Continued from the article Facebook Timeline Guide for Business Pages, these recommendations are for preparing your brand for the new Facebook Page design. Making sure you understand the new ways fans will experience your brand, and what steps to take to optimize your Timeline for release will ensure you are confident when rolling out the new Timeline to the public. Spending time checking privacy settings, getting familiar with the new admin tools, and deciding how to leverage new features aid in building a successful strategy for your new Facebook Page.
Different User Experience – Spend some time becoming familiar with the new user experience with Timeline. A default landing page will no longer be available for customized tabs or apps, all users will first experience the Timeline for a brand. Four main images below the header will be how the tabs/apps are accessed. There are static containers/boxes in the right column of the Page – below the header – with content based on the friends of fan’s unique interaction with your brand (likes, comments, check-ins). The first box tells the user how many and who of their friends have been active on the Page and the second box is a collection posts from everyone that has interacted with your brand in Facebook (i.e. comments and tags). This third container can be hidden from view via the management options. Once disabled, the posts will be distributed chronologically through the timeline instead of in that static box. When a user is logged out of Facebook, the first static box on the right changes to show “Also On: [company website link]”. This is great for when the Facebook page is found via search results, by offering anyone that isn’t a Facebook user a path to your main website.
Cover Image is a Must – You will need to design a banner image that is unique to your brand and will be something recognizable that fans will respond to. Facebook wants to stress the importance of the experience, not being sales focused, but authentic and has provided guidelines for what the images can contain. According to Facebook, the image you upload must be at least 399 pixels wide and the cover image may not contain:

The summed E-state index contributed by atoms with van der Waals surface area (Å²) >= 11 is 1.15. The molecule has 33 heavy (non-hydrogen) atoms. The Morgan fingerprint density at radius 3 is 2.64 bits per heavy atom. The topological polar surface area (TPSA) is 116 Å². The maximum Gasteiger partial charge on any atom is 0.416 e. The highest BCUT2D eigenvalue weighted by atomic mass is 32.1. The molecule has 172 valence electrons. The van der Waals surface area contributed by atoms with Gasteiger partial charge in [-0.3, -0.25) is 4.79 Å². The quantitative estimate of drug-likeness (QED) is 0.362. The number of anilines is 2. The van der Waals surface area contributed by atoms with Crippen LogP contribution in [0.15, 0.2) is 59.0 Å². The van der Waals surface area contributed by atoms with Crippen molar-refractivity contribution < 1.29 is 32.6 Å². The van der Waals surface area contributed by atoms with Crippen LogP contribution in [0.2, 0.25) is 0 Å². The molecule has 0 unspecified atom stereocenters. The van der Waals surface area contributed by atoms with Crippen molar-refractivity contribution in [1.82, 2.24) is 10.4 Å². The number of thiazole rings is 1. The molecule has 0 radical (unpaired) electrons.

Take note that the image header disappears once a user scrolls past it and a small navigation bar becomes available and includes the profile thumbnail and links to different features on the page like apps and highlighted posts. This affects the visual brand presence when diving deeper into the Timeline, so highlighting image/video focused posts and adding company milestones should be considered to enhance exposure.
Review Post History – Use the activity log to review old posts from your timeline to determine what to hide, highlight, star, or pin. You will want to make sure any posts that might have been a negative community experience are repressed when publishing so as not to incite a new conflict once the post is re-revealed in the page. You can hide or delete a post, but by deleting the post you are removing it permanently form the page. To hide a post, you hover over the right corner of the post to view the pencil icon and select the option to hide it. You can always unhide posts from the activity log.
Develop a Company Story – Determine what milestones to add to your brand’s timeline to create a unique company story. This story should be similar to your existing brand voice and include images for each important event highlighted. Adding these milestones helps to humanize your brand and shape the initial experience, so spend time organizing and building posts to reflect your company in a way that is intriguing to the user by including fun facts and photos about the company’s history. Also, you can no longer automatically direct a user to a welcome tab with your company information; however, you will be able to link directly to the tab’s unique URL in posts and campaigns. You can arrange which three tabs are viewed in the header area with the dropdown arrow. The photos tab is static and will always populate in the first tab location.